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Times-Picayune Plans to Cut Staff and Publication Days

I had thoughts on the twilight of American Idol based on Ann Powers’ excellent analysis, but the news about changes at The Times-Picayune jumps in front. According to Gambit, The New York Times broke the story that the T-P is going to shift its thrust to Nola.com, cut the print edition to three days a week, and reduce staff size and costs.

According to David Carr at The New York Times:

Times-Picayune Cover After Hurricane KatrinaNewhouse Newspapers, which owns the Times-Picayune, will apparently be working off a blueprint the company used in Ann Arbor, Mich., where it reduced the frequency of the Ann Arbor News, emphasized the Web site as a primary distributor of news and in the process instituted wholesale layoffs to cut costs.

According to Kevin Allman at Gambit, many staffers found out about these plans through the Times story:

The level of disrespect for T-P employees by upper management was the main topic of conversation tonight. All employees with whom Gambit spoke — even longtime senior writers and editors — said they learned of their fates from The New York Times report.

“My supervisor didn’t even fucking know,” said one reporter. “My supervisor.”

“I had to find this out by Twitter,” said another. “Do I go in to the office tomorrow? Do I even have a job to go in to tomorrow? I don’t know. No one has called me. No one has said anything.”

Allman reports that the plan is to reduce staff by a third and cut salaries of the remaining staffers, who’ll blog regularly for Nola.com.

A piece at Nola.com authored by the “The Times-Picayune” doesn’t mention any specific plans for the staff:

“We did not make this decision lightly,” said [Ricky] Mathews [president of the newly created NOLA Media Group]. “It’s the toughest part of transitioning from a print-centric to a digitally-focused company. Our employees make us the company we are today, and we will work hard during this transition to treat all of them with the utmost respect for the hard work and dedication they’ve shown over the years.”

Starting in the fall, the paper will be published on Wednesday, Friday and Sunday because these are the days most in-demand for advertisers.

It’s easy to wisecrack as friends and I have this morning—What about the debs? How will I ever keep track of poor Luann’s love life? Will Steve Kelley be funnier if he doesn’t have to draw so often?—but this news is disturbing at a number of levels, starting with the possibility that 100 to 150 talented people will be out of a job in this economy. We won’t know the details until it happens, but it certainly sounds like those who stay will be asked to do more for less money. If that’s true, this is a shameful betrayal of those who helped get the paper back to life after Hurricane Katrina and an inhumane way to reward those who opted not to take the buyouts that were offered in 2009. (This also gives us a reason to pause when we think about Republicans’ emphasis on freeing businesses up to be “job creators,” but that’s a digression.)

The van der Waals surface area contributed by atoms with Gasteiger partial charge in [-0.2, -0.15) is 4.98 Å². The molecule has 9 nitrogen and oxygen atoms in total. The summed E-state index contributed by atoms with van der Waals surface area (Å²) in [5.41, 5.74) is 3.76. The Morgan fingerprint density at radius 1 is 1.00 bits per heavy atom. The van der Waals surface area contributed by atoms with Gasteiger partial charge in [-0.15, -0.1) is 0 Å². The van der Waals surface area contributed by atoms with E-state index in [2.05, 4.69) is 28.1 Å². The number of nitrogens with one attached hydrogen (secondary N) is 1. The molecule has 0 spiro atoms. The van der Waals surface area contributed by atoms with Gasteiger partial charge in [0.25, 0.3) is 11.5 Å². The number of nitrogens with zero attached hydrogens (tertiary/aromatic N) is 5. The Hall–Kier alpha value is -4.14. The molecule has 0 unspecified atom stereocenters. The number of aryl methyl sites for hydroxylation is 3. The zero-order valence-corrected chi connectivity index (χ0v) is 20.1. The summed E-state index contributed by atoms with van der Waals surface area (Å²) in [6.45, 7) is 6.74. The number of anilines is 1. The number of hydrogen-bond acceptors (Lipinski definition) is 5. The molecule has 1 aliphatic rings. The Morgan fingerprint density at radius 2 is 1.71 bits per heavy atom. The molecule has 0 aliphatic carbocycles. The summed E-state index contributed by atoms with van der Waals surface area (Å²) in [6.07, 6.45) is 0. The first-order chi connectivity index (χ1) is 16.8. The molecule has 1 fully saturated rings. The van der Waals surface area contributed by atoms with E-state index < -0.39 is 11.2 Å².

As a journalist, I’m also saddened to see good, professional writers face the choice of accepting harsh pay cuts or being out of a job. That’s not the sort of choice that a community-oriented organization offers its best and most loyal people.

The story at Nola.com assures us that we will continue to get a week’s worth of society coverage, comics and puzzles, as well as “a richer and deeper news, sports and entertainment report.” That seems hard to imagine if writers are being focused on regular online blogging. Not impossible, obviously, but it’s hard to imagine that we’ll see meaningful, multi-part journalism like the recent look at the prison business.

One staffer I spoke to referred to the Huffington Post as a model for what’s to come, which suggests that the new Nola.com could be more varied in its approach, but much of what’s there—and across the blogosphere—is written in response to the hard reporting that mainstream journalists have done. In this new climate, will someone like David Hammer have the time, resources, support and will to cover the investigation into the BP oil spill as thoroughly as he did?

These days, we need journalists holding government and industry’s feet to the fire, and it’s not clear that a web-first approach will make that happen. I don’t know if I would have clicked on a story on the now-withdrawn hospitality zone proposal, but I discovered the plans to fill its board with unelected members when flipping through the pages. I wonder if such a plan will encounter the outcry it received if it is proposed next year.

A recent study showed how the places we get our news affects our grasp of current events. I won’t make an issue of which news outlet makes you know less than people who don’t read or watch the news, but one thing that was consistent regardless of your favored news source is that we have a poor grasp of international affairs. When those stories become part of a menu that have to be clicked on and not something you run across in the process of reading, it’s likely that they’ll be passed over and we’ll be even less informed.

I assume the NOLA Media Group anticipates election coverage and the return of football to help drive people to the site. After all, since there will be no Monday or Tuesday paper, there will be no print coverage after Saints games. Right now, it’s easy to fear that the sky is falling (and for the people working there, it is), but I hope that professionals will continue to do a professional job of gathering and reporting the news. I’d like to think that this doesn’t represent the abdication of journalism in New Orleans, but it’s hard to be optimistic that the NOLA Media Group has the city’s interests in mind and that its priorities are journalistic.